Are we though? Is the arts worth saving? Over the last ten to twelve years in the U.K, our society has been nurtured continuously to devalue a creative purpose. From governments to funding it is becoming increasingly difficult to sustain a living wage as an artist. Even though I believe we continue to deliver so much to communities, culture, the economy and individual lives.
Not everyone feels this way but it is compounding at times as an artist when you know that the work that goes into bringing your creativity to life is worth so much more than it’s valued at.
Magic is invisible
There is no one singular reason why society might have a whimsical view of the arts. Perhaps it’s because we as artists sing and shout about our performances which clearly demonstrate professionalism and is enjoyed by all who witness it. However, the journey that we take to get to a finished product is never really discussed or displayed. I suppose that in itself is the real magic of creation.
Developing a skill and love for an art form takes time and we are all at different levels offering different activities. Yet, as artists; bookers and funders seem to want to bunch us all into the same category even if what we are offering is completely different in style, material and level. For example you wouldn’t expect as a manager of a big company, to be asked to do the same amount of work you do on an entry level salary? Yet this happens in our industry all the time. We are constantly expected to take the same fee as others because well, this is what companies have been told to pay artists as a whole. No matter what you’re doing, how long you are there for, the time travelled to get there – nothing else matters. We are all the same to them.
But I choose to believe that value matters and it really needs to be brought to the fore in our industry and discussed.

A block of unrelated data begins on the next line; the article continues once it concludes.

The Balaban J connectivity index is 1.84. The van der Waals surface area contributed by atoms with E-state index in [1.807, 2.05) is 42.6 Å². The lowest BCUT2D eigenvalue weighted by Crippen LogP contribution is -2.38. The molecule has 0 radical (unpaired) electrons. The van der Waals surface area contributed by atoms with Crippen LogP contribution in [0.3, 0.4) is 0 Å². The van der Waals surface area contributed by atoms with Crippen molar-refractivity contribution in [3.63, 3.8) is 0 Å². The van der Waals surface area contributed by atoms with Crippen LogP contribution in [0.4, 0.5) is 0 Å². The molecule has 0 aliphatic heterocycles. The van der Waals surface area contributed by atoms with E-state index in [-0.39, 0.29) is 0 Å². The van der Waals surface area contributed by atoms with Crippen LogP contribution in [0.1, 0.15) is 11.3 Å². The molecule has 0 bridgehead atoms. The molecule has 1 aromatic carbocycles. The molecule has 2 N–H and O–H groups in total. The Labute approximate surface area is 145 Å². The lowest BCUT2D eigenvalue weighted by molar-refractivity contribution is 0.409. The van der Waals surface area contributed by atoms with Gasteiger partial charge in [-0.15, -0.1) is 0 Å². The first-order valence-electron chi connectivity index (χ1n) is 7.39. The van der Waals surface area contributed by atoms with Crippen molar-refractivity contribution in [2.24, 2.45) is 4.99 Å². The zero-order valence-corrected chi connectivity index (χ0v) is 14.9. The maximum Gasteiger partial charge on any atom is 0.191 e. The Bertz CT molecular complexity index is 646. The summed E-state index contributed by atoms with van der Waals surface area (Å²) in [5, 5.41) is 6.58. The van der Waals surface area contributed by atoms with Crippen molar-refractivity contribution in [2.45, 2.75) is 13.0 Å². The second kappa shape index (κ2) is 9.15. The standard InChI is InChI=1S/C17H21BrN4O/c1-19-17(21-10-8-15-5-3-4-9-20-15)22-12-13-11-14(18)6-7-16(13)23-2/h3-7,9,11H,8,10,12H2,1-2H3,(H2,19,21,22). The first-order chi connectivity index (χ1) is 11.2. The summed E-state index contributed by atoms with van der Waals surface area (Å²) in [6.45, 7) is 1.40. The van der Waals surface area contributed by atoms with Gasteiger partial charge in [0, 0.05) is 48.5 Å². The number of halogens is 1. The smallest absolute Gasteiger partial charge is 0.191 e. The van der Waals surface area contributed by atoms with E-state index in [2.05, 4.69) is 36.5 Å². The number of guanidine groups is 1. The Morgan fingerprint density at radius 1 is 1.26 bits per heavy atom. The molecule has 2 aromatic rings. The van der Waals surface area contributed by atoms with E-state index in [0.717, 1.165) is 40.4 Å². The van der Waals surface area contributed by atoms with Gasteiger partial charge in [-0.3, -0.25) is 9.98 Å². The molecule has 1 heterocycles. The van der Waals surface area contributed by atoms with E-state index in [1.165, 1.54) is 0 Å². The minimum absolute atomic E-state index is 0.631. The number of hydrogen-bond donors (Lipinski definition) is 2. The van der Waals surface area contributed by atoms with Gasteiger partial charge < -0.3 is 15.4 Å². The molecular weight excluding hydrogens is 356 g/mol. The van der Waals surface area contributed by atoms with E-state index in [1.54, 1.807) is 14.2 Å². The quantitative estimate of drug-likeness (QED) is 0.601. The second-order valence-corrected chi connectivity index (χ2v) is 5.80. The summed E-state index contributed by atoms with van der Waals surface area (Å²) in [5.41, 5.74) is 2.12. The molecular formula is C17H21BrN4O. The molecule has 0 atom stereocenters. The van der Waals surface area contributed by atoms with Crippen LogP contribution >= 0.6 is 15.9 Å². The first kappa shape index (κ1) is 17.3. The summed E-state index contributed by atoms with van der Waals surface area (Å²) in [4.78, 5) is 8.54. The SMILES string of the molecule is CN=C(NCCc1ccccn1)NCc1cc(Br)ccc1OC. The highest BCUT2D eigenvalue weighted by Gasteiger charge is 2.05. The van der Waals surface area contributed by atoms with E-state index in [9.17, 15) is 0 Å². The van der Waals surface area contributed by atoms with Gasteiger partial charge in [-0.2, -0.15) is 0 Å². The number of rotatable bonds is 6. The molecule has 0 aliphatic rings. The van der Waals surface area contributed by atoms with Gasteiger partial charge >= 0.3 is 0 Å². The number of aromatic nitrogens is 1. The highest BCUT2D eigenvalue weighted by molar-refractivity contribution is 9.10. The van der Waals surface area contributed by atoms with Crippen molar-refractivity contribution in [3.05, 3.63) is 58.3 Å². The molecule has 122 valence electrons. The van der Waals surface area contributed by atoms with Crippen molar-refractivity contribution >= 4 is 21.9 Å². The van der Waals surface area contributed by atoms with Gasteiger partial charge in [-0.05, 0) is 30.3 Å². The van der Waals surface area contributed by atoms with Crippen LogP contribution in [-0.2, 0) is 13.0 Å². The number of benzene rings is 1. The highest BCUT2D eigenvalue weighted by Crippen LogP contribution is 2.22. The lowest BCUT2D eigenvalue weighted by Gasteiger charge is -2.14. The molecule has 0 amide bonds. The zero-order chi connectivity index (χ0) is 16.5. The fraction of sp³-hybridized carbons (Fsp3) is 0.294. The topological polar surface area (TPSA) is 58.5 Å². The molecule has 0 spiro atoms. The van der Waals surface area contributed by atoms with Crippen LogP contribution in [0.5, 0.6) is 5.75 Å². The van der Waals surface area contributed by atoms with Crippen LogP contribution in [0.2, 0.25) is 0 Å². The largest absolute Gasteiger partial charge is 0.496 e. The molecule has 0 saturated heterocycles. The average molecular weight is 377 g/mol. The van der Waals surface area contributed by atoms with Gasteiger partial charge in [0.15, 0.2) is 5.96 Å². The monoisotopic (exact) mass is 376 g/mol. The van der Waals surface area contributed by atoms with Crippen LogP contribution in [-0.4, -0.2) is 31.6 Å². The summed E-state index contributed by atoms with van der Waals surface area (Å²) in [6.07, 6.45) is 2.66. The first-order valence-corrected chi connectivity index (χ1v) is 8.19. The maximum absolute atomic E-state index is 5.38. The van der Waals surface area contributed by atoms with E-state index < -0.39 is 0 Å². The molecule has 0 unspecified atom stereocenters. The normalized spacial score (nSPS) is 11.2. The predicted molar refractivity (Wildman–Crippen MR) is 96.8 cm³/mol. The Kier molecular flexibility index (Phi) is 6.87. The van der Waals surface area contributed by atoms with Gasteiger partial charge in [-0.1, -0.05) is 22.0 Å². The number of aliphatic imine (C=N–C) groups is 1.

Let’s get one thing straight…
We as artists are not the same. (I’m sorry if I burst a few proverbial bubbles here). Yes we share a love for theatre, magic, drama etc but we are all individuals and are entitled to set our fees at what we think we as individuals are worth. And, this estimation should be respected, not questioned.
And, we should not be made to feel guilt for asking for a living wage. For wanting to do what we love for what it is worth. How can art be valued?
Calculating the value of art
Over my years working and touring theatre shows I have a small grasp on what we can base our fee estimation on.
Here are just some ideas below for you to browse. (I’m also happy to add to them if you know of any more let me know).
- Travel / Fuel
- Audience size
- Materials / Sundries
- Yearly billing
When you take a look at these ten things only one of them really can be observed by a booker and used as evidence of what they actually pay for. And that is the live performance itself.
This is where it becomes really hard for us as artists to quantify our fees. Yes customers know what we offer is the best, that’s why they’ve chosen to hire us. But sometimes they do not have the funds to pay for it or feel that this artistic endeavour for their event deserves it from their budget.
In my experience it is always us, the artists who must compromise to be hired. Even though we do the same amount of work for less pay What’s the option? To work or not to work?
Put your money where your mouth is…
Maybe this is not the case around the world, but it’s what I have found in the U.K so I’m asking you all this very serious question.